“We were interested in getting their views of how three separate systems (food, water and energy) work and how they can be seen to interact,” Murphy says. “We asked the stakeholders to go through an exercise defining key variables and understanding the relationships between the variables – in particular, whether the variables have a positive (increasing) impact or negative (decreasing) impact on one another.”
Murphy says he was surprised at how much time the stakeholders spent discussing social aspects rather than physical ones. “For example, when we discussed flooding one of the concerns that came up was policing. The connection is that communities concerned with both safety and flooding just don’t have the resources to deal with both, and so the flooding issue is a secondary one.”
With a laugh, Murphy chastises himself. “I shouldn’t have been surprised that stakeholders framed something like flooding or energy consumption, not as a technological question but as a social question. I’m a social scientist, after all!”
In fact, this focus on the social aspects of environmental problems is a good reminder of why SUReNet and NICCS are important. “Who is interested in consuming green energy? Who benefits from greener technologies and is interested in investing in them?” Murphy asks. “Really, these are more important questions than what type and how many electrical cables are being laid.”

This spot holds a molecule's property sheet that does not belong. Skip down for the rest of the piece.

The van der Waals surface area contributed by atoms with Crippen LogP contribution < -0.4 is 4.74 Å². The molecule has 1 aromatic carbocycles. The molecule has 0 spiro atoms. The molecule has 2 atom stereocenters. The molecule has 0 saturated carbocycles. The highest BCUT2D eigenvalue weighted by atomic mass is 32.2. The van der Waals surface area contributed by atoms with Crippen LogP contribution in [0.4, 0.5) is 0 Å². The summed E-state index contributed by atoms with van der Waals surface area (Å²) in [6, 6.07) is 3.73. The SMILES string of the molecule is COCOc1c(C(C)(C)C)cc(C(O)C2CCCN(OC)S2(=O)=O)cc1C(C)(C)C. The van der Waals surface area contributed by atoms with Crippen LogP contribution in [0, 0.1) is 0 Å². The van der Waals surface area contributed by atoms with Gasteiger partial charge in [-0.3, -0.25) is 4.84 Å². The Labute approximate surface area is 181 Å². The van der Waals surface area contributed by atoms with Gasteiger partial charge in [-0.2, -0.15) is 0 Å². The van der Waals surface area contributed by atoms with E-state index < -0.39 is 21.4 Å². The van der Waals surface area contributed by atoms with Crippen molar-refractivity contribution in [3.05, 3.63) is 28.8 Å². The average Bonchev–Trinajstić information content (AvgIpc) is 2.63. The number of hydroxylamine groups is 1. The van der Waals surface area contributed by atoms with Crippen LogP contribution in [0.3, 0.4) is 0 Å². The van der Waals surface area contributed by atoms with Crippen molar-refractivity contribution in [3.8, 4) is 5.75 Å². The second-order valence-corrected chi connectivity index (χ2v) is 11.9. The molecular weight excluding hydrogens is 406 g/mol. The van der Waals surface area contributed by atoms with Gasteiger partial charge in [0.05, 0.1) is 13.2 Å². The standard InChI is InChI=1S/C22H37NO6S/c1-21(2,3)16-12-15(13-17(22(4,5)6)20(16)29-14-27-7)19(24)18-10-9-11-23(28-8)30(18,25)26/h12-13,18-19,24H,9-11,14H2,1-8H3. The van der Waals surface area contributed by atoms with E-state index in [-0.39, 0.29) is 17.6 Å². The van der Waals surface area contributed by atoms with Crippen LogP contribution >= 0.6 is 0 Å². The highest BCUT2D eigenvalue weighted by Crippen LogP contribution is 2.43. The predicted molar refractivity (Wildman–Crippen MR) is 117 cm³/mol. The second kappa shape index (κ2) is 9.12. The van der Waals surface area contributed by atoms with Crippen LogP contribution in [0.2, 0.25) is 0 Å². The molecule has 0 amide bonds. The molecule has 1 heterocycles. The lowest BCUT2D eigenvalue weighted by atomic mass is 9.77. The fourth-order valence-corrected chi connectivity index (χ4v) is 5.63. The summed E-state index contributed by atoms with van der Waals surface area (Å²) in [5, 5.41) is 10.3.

Murphy and his colleagues on the IIN grant are also excited that this research project is supporting one graduate student researcher at each university. At UIC, the team worked with Anton Rozhkov, a Ph.D. candidate studying energy policy and urban planning. At NIU, they were joined by Marin Wadsworth, an NIU graduate student working on her Master of Arts degree in linguistic anthropology.
Wadsworth jumped at the chance to work on the project. “When John and I met to discuss what the project is about, I immediately knew I wanted in,” she says. “Working on SUReNet was something I felt was important and that I could feel good about. It’s necessary that we work towards a sustainable future.”
When asked what she’s learned on the project, Wadsworth says, “I learned so much that I’m not sure where to start.” The lessons she’s taken away so far range from sustainability concepts, such as “food sovereignty,” to office skills, such coordinating meetings with multiple busy people.
But perhaps the most important lesson Wadsworth has gained is her increasing confidence in her abilities as a researcher. “I am very lucky to have joined the SUReNet team,” she says. “At first, I was nervous because I felt as if my background wasn’t appropriate and that I wouldn’t be able to meaningfully contribute. However, this turned out to be a really good thing, as I was able to bring fresh perspectives to the table.”
The SUReNet team mapped the relationships between different variables to better understand food, water and energy systems in the greater Chicago area.